Will Pay Up To $55 Million In Penalties For Exporting Engine Software To China
Saying it has "resolved previously disclosed enforcement actions brought by the U.S. Department of Justice and the Department of State in connection with past violations of U.S. export control regulations," United Technologies Corp. said Thursday it was pleading guilty to violating the State Department's International Traffic in Arms Regulations (ITAR), as well as the False Statements Act. The plea arises out of the improper export to China of modifications to Hamilton Sundstrand engine control software incorporated into Pratt & Whitney Canada (P&WC) helicopter engines from 2002-2005. The Justice Department has agreed to defer any action against United Technologies and Hamilton Sundstrand arising out of these improper exports pending implementation of certain remedial obligations.
"Export controls are an integral part of safeguarding U.S. national security and foreign policy interests," said United Technologies Chairman & Chief Executive Officer Louis Chenevert. "As a supplier of controlled products and technologies to the Department of Defense and other domestic and international customers, we are committed to conducting business in full compliance with all export laws and regulations. We accept responsibility for these past violations and we deeply regret they occurred."
According a Justice Department news release, court documents indicate that Pratt & Whitney's illegal conduct was driven by profit. P&WC anticipated that its work on the Z-10 military attack helicopter in China would open the door to a far more lucrative civilian helicopter market in China, which according to PWC estimates, was potentially worth as much as $2 billion to PWC.
These companies failed to disclose to the U.S. government the illegal exports to China for several years and only did so after an investor group queried UTC in early 2006 about whether P&WC’s role in China’s Z-10 attack helicopter might violate U.S. laws. The companies then made an initial disclosure to the State Department in July 2006, with follow-up submissions in August and September 2006.
UTC says the agreement with the Department of State resolves self-disclosures made by the Company between 2006 and 2012, and includes $55 million in penalties, of which $35 million will be paid in cash over four years. The remaining $20 million will be suspended subject to certification and approval of qualifying compliance expenditures. Under the resolution with the Department of Justice, the UTC companies will collectively pay penalties totaling $20.7 million. The Company has fully reserved to account for all payments under the settlement agreements.
The State Department's Office of Defense Trade Controls Compliance will impose a partial statutory debarment from ITAR license privileges on P&WC. The debarment will not affect existing export authorizations, nor will it affect P&WC's ability to continue to perform existing programs for the U.S. Government, NATO members and certain other U.S. allies, or programs that support Operation Enduring Freedom. P&WC will also be able to seek other ITAR authorizations on a case-by-case basis. P&WC will be eligible to apply for full reinstatement after one year.
"Due in part to the efforts of these companies, China was able to develop its first modern military attack helicopter with restricted U.S. defense technology," Assistant Attorney General Lisa Monaco said in a statement. The Z-10 helicopter is in production, and initial batches were delivered to the People's Liberation Army of China in 2009 and 2010, the Justice Department said.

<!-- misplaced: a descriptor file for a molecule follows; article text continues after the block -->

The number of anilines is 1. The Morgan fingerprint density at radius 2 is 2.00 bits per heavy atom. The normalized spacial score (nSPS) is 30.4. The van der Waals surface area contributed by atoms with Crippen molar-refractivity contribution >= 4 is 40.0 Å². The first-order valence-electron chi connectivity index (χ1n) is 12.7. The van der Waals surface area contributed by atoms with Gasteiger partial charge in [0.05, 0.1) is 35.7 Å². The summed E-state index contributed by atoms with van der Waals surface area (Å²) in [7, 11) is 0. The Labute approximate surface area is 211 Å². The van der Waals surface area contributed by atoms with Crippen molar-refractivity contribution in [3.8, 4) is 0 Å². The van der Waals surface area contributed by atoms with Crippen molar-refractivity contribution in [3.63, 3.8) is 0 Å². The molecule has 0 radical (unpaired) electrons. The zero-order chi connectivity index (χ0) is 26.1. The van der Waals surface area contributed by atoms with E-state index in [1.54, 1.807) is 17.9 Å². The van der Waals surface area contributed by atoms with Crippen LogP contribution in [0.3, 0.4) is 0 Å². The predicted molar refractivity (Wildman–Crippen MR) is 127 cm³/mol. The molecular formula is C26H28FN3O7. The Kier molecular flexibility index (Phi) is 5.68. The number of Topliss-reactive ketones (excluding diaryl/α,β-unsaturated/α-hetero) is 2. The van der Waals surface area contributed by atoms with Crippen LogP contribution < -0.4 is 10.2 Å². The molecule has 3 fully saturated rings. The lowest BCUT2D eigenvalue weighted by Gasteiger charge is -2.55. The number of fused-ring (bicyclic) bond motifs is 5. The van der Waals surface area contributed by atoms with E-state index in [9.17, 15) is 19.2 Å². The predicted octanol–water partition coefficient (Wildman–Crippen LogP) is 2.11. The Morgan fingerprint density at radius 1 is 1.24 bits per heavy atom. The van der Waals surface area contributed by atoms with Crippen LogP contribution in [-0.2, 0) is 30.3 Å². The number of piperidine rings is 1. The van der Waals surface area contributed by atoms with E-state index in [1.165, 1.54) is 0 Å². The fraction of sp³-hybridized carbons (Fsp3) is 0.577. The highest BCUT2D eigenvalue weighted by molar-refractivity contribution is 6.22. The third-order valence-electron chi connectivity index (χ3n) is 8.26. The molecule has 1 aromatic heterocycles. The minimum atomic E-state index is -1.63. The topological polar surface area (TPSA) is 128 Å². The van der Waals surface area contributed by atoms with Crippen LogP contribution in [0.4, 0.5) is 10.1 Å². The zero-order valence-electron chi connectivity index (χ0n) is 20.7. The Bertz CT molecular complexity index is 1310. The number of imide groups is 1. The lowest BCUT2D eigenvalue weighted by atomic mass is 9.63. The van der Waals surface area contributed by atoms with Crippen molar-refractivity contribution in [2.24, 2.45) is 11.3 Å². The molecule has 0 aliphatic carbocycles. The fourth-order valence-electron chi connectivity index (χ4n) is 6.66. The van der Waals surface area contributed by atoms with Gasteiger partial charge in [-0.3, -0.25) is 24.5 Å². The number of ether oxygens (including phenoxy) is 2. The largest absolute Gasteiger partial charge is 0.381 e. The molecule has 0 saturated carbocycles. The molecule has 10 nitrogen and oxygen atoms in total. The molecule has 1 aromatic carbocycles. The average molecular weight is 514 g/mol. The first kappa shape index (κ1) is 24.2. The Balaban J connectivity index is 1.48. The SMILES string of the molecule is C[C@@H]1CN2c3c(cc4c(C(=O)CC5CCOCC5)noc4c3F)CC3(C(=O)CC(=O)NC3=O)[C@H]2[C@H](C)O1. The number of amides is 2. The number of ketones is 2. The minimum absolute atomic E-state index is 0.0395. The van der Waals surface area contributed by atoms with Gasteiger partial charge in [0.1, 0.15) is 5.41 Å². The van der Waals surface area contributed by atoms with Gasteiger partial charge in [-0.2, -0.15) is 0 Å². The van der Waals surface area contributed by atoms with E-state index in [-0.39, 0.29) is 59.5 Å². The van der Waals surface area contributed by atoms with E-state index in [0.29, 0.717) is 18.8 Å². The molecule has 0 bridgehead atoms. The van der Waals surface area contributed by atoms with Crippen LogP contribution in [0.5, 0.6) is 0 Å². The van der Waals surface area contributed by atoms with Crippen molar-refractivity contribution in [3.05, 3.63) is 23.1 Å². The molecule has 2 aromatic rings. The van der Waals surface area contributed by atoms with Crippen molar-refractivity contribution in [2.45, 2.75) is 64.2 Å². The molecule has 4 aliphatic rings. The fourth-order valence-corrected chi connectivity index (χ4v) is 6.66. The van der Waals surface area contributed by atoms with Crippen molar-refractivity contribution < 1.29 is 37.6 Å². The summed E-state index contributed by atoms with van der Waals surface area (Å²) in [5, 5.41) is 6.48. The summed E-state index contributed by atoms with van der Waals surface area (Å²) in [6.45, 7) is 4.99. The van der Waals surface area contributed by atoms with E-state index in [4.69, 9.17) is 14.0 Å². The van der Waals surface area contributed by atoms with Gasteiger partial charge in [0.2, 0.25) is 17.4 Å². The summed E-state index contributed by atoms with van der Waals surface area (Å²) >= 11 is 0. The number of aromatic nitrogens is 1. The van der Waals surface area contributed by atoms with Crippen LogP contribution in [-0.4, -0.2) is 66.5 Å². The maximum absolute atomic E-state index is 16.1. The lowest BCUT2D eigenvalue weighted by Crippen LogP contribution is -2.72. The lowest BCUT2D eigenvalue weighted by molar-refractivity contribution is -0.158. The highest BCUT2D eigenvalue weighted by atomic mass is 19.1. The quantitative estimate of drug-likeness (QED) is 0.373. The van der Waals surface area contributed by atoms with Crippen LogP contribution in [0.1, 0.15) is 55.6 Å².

“PWC exported controlled U.S. technology to China, knowing it would be used in the development of a military attack helicopter in violation of the U.S. arms embargo with China,” said David B. Fein, U.S. Attorney for the District of Connecticut. “PWC took what it described internally as a ‘calculated risk,’ because it wanted to become the exclusive supplier for a civil helicopter market in China with projected revenues of up to two billion dollars. Several years after the violations were known, UTC, HSC and P&WC disclosed the violations to the government and made false statements in doing so. The guilty pleas by P&WC and the agreement reached with all three companies should send a clear message that any corporation that willfully sends export controlled material to an embargoed nation will be prosecuted and punished, as will those who know about it and fail to make a timely and truthful disclosure.”
"These violations revealed important opportunities to strengthen our export compliance program. We have taken considerable steps to improve our export controls and to enhance our compliance infrastructure. The Department of Justice and Department of State recognized both our cooperation in their investigations and the significant remedial actions we have taken. Under the agreements, UTC will continue and accelerate its efforts to achieve world-class performance in export compliance," Chenevert said.
"Our commitment to best-in-class compliance across the entire company involves investments in the best people, processes and systems. Since 2006, UTC has invested more than $30 million to strengthen its export compliance infrastructure, including IT system enhancements and process improvements as well as increased employee training and communications efforts. The company also has dedicated more than 175 executives, managers and professionals full-time to export compliance, and hundreds more on a part-time basis. All of these measures reflect UTC's commitment to fully comply with export control laws," he added.